by Paul Willis
Just when you think the Indians
of the central coast of California
have disappeared out to sea,
their names keep washing up
on the beaches, dunes, and promontories:
Pismo, Nipomo, Jalama.
Hueneme, Mugu, Malibu.
The peaks stand up and word themselves:
Chismahoo, Cachuma, Topatopa.
And the creeks and rivers and waterfalls
keep flowing in their native tongue:
Cuyama, Sisquoc, Nojoqui.
Piru, Sespe, Matilija.
Even our towns speak ancestry:
Lompoc, Ojai, Saticoy.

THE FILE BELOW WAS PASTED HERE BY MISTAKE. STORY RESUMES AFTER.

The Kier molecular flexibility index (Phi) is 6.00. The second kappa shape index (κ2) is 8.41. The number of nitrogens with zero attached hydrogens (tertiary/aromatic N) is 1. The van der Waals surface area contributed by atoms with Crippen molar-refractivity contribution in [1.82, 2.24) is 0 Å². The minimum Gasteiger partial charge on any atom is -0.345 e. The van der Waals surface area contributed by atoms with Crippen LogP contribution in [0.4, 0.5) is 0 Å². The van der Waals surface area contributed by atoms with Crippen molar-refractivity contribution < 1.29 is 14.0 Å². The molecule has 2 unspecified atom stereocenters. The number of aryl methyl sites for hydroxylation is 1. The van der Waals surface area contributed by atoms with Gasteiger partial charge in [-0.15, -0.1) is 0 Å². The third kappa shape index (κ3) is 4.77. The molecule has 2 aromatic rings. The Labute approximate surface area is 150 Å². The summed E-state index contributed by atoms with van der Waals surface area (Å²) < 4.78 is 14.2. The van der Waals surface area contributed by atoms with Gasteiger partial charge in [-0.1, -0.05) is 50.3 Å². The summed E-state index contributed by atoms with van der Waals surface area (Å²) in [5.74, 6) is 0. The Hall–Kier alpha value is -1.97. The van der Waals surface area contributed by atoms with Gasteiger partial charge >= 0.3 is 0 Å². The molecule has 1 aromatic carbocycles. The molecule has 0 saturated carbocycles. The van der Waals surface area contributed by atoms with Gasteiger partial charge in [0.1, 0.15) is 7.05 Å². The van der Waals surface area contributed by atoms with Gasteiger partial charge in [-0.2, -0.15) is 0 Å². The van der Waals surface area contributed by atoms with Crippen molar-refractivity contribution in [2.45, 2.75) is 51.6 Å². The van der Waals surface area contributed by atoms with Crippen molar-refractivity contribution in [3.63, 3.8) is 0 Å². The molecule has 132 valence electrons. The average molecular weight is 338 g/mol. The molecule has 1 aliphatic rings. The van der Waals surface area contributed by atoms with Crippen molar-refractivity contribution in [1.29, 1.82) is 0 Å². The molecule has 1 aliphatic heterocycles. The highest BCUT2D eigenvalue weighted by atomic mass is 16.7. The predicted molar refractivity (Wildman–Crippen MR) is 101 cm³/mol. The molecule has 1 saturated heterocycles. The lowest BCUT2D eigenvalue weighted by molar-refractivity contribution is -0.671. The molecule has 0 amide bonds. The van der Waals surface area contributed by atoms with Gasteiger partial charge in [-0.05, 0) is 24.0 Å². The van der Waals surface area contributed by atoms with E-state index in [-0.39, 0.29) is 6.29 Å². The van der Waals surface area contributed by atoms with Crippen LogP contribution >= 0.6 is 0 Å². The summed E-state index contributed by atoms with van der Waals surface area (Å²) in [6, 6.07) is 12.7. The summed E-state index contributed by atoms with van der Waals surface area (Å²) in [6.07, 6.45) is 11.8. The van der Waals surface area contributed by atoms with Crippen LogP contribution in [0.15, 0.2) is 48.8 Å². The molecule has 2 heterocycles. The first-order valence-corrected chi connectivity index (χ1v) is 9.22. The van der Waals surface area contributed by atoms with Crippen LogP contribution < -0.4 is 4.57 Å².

And the avenues of our cities, they say:
Jonata, “tall oaks,”
Anapamu, “rising place,”
Anacapa, “island mirage.”
And don’t forget our toxic
landfill, sweet forlorn Casmalia.
Even when we try to bury the earth
with garbage, we cannot bury the names.
They haunt us still. They bless us.
They keep us. They keep us,
always, from forgetting,
even when we have forgotten.
Paul Willis is a professor of English at Westmont College and a former poet laureate of Santa Barbara, California. His most recent collection of poetry is Getting to Gardisky Lake (Stephen F. Austin State University Press). More at pauljwillis.com.